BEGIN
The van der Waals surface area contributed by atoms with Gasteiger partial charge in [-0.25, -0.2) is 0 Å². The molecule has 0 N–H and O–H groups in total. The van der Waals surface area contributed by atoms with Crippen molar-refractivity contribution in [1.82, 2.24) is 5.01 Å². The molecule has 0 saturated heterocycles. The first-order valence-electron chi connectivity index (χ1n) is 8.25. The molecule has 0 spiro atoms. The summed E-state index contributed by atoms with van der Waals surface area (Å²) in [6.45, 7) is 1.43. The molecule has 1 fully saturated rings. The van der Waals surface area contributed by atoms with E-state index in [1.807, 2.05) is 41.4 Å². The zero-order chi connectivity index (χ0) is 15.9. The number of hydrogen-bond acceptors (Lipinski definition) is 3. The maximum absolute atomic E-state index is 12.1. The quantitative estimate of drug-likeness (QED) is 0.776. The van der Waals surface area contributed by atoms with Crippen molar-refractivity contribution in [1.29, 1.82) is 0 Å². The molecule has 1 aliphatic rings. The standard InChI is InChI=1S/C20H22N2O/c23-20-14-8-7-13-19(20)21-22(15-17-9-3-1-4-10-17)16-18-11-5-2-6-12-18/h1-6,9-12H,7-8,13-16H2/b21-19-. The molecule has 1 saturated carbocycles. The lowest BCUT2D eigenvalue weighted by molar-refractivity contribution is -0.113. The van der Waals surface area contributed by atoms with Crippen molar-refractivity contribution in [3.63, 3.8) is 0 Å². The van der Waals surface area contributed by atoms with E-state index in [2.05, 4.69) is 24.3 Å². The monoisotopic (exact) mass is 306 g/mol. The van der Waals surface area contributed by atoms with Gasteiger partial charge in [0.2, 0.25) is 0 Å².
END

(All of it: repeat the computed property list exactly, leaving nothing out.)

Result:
The van der Waals surface area contributed by atoms with Gasteiger partial charge in [-0.25, -0.2) is 0 Å². The molecule has 0 N–H and O–H groups in total. The van der Waals surface area contributed by atoms with Crippen molar-refractivity contribution in [1.82, 2.24) is 5.01 Å². The molecule has 0 saturated heterocycles. The first-order valence-electron chi connectivity index (χ1n) is 8.25. The molecule has 0 spiro atoms. The summed E-state index contributed by atoms with van der Waals surface area (Å²) in [6.45, 7) is 1.43. The molecule has 1 fully saturated rings. The van der Waals surface area contributed by atoms with E-state index in [1.807, 2.05) is 41.4 Å². The zero-order chi connectivity index (χ0) is 15.9. The number of hydrogen-bond acceptors (Lipinski definition) is 3. The maximum absolute atomic E-state index is 12.1. The quantitative estimate of drug-likeness (QED) is 0.776. The van der Waals surface area contributed by atoms with Crippen molar-refractivity contribution in [1.29, 1.82) is 0 Å². The molecule has 1 aliphatic rings. The standard InChI is InChI=1S/C20H22N2O/c23-20-14-8-7-13-19(20)21-22(15-17-9-3-1-4-10-17)16-18-11-5-2-6-12-18/h1-6,9-12H,7-8,13-16H2/b21-19-. The molecule has 1 saturated carbocycles. The lowest BCUT2D eigenvalue weighted by molar-refractivity contribution is -0.113. The van der Waals surface area contributed by atoms with Crippen molar-refractivity contribution in [3.63, 3.8) is 0 Å². The van der Waals surface area contributed by atoms with E-state index in [2.05, 4.69) is 24.3 Å². The monoisotopic (exact) mass is 306 g/mol. The van der Waals surface area contributed by atoms with Gasteiger partial charge in [0.2, 0.25) is 0 Å².